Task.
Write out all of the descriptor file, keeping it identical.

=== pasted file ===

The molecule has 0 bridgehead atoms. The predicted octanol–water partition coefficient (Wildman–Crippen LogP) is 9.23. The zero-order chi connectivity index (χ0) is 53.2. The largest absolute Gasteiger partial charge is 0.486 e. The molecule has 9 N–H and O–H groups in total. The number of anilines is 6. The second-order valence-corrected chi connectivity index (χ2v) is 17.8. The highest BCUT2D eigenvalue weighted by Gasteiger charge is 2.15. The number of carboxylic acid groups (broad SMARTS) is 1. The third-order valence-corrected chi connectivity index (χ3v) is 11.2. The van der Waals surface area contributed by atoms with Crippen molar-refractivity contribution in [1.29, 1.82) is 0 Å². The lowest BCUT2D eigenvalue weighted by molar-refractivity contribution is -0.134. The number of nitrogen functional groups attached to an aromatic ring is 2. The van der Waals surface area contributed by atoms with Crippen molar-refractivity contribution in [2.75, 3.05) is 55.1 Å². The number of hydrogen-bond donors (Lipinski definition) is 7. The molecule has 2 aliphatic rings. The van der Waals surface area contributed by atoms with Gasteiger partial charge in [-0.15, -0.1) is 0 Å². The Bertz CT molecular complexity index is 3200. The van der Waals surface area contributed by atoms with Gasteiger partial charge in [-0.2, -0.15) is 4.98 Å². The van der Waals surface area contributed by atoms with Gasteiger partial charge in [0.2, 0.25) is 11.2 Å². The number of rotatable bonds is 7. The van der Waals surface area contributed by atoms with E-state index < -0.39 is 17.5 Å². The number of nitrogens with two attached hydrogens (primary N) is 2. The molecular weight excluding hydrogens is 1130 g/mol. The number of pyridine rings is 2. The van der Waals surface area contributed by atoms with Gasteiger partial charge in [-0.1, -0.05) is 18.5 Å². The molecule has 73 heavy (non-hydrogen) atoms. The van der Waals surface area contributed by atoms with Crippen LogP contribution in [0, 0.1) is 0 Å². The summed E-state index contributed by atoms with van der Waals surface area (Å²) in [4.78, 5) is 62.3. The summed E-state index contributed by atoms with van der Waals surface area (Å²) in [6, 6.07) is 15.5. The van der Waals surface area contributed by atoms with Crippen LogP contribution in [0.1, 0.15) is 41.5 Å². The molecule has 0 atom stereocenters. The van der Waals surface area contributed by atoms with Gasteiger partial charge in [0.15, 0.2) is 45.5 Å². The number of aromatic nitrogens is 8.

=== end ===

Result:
The molecule has 0 bridgehead atoms. The predicted octanol–water partition coefficient (Wildman–Crippen LogP) is 9.23. The zero-order chi connectivity index (χ0) is 53.2. The largest absolute Gasteiger partial charge is 0.486 e. The molecule has 9 N–H and O–H groups in total. The number of anilines is 6. The second-order valence-corrected chi connectivity index (χ2v) is 17.8. The highest BCUT2D eigenvalue weighted by Gasteiger charge is 2.15. The number of carboxylic acid groups (broad SMARTS) is 1. The third-order valence-corrected chi connectivity index (χ3v) is 11.2. The van der Waals surface area contributed by atoms with Crippen molar-refractivity contribution in [1.29, 1.82) is 0 Å². The lowest BCUT2D eigenvalue weighted by molar-refractivity contribution is -0.134. The number of nitrogen functional groups attached to an aromatic ring is 2. The van der Waals surface area contributed by atoms with Crippen molar-refractivity contribution in [2.75, 3.05) is 55.1 Å². The number of hydrogen-bond donors (Lipinski definition) is 7. The molecule has 2 aliphatic rings. The van der Waals surface area contributed by atoms with Gasteiger partial charge in [-0.15, -0.1) is 0 Å². The Bertz CT molecular complexity index is 3200. The van der Waals surface area contributed by atoms with Gasteiger partial charge in [-0.2, -0.15) is 4.98 Å². The van der Waals surface area contributed by atoms with Gasteiger partial charge in [0.2, 0.25) is 11.2 Å². The number of rotatable bonds is 7. The van der Waals surface area contributed by atoms with E-state index < -0.39 is 17.5 Å². The number of nitrogens with two attached hydrogens (primary N) is 2. The molecular weight excluding hydrogens is 1130 g/mol. The number of pyridine rings is 2. The van der Waals surface area contributed by atoms with Gasteiger partial charge in [-0.1, -0.05) is 18.5 Å². The molecule has 73 heavy (non-hydrogen) atoms. The van der Waals surface area contributed by atoms with Crippen LogP contribution in [0, 0.1) is 0 Å². The summed E-state index contributed by atoms with van der Waals surface area (Å²) in [4.78, 5) is 62.3. The summed E-state index contributed by atoms with van der Waals surface area (Å²) in [6, 6.07) is 15.5. The van der Waals surface area contributed by atoms with Crippen LogP contribution in [0.1, 0.15) is 41.5 Å². The molecule has 0 atom stereocenters. The van der Waals surface area contributed by atoms with Gasteiger partial charge in [0.15, 0.2) is 45.5 Å². The number of aromatic nitrogens is 8.